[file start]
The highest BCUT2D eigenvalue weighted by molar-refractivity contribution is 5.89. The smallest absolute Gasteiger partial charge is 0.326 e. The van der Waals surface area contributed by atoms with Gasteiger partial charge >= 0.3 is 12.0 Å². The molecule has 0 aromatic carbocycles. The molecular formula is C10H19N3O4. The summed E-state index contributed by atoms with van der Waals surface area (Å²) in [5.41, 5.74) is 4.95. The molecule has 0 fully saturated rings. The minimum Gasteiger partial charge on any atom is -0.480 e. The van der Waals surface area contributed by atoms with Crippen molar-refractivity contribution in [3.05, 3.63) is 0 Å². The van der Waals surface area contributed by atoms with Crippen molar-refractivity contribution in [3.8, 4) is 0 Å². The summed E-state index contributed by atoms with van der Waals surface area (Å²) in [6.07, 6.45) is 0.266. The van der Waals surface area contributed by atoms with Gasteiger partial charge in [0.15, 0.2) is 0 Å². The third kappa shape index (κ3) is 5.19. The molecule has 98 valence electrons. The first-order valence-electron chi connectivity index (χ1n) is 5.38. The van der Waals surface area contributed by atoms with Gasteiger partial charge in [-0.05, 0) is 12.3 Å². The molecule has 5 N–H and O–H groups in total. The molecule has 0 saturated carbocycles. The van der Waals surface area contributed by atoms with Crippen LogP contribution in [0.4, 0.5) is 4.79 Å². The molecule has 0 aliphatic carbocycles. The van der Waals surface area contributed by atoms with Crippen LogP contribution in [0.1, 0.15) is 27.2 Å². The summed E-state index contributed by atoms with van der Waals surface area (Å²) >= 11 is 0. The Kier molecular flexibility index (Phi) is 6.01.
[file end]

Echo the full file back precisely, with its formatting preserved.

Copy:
The highest BCUT2D eigenvalue weighted by molar-refractivity contribution is 5.89. The smallest absolute Gasteiger partial charge is 0.326 e. The van der Waals surface area contributed by atoms with Gasteiger partial charge >= 0.3 is 12.0 Å². The molecule has 0 aromatic carbocycles. The molecular formula is C10H19N3O4. The summed E-state index contributed by atoms with van der Waals surface area (Å²) in [5.41, 5.74) is 4.95. The molecule has 0 fully saturated rings. The minimum Gasteiger partial charge on any atom is -0.480 e. The van der Waals surface area contributed by atoms with Crippen molar-refractivity contribution in [3.05, 3.63) is 0 Å². The van der Waals surface area contributed by atoms with Crippen molar-refractivity contribution in [3.8, 4) is 0 Å². The summed E-state index contributed by atoms with van der Waals surface area (Å²) in [6.07, 6.45) is 0.266. The van der Waals surface area contributed by atoms with Gasteiger partial charge in [0.15, 0.2) is 0 Å². The third kappa shape index (κ3) is 5.19. The molecule has 98 valence electrons. The first-order valence-electron chi connectivity index (χ1n) is 5.38. The van der Waals surface area contributed by atoms with Gasteiger partial charge in [-0.05, 0) is 12.3 Å². The molecule has 5 N–H and O–H groups in total. The molecule has 0 saturated carbocycles. The van der Waals surface area contributed by atoms with Crippen LogP contribution in [0.4, 0.5) is 4.79 Å². The molecule has 0 aliphatic carbocycles. The van der Waals surface area contributed by atoms with Crippen LogP contribution in [0.1, 0.15) is 27.2 Å². The summed E-state index contributed by atoms with van der Waals surface area (Å²) >= 11 is 0. The Kier molecular flexibility index (Phi) is 6.01.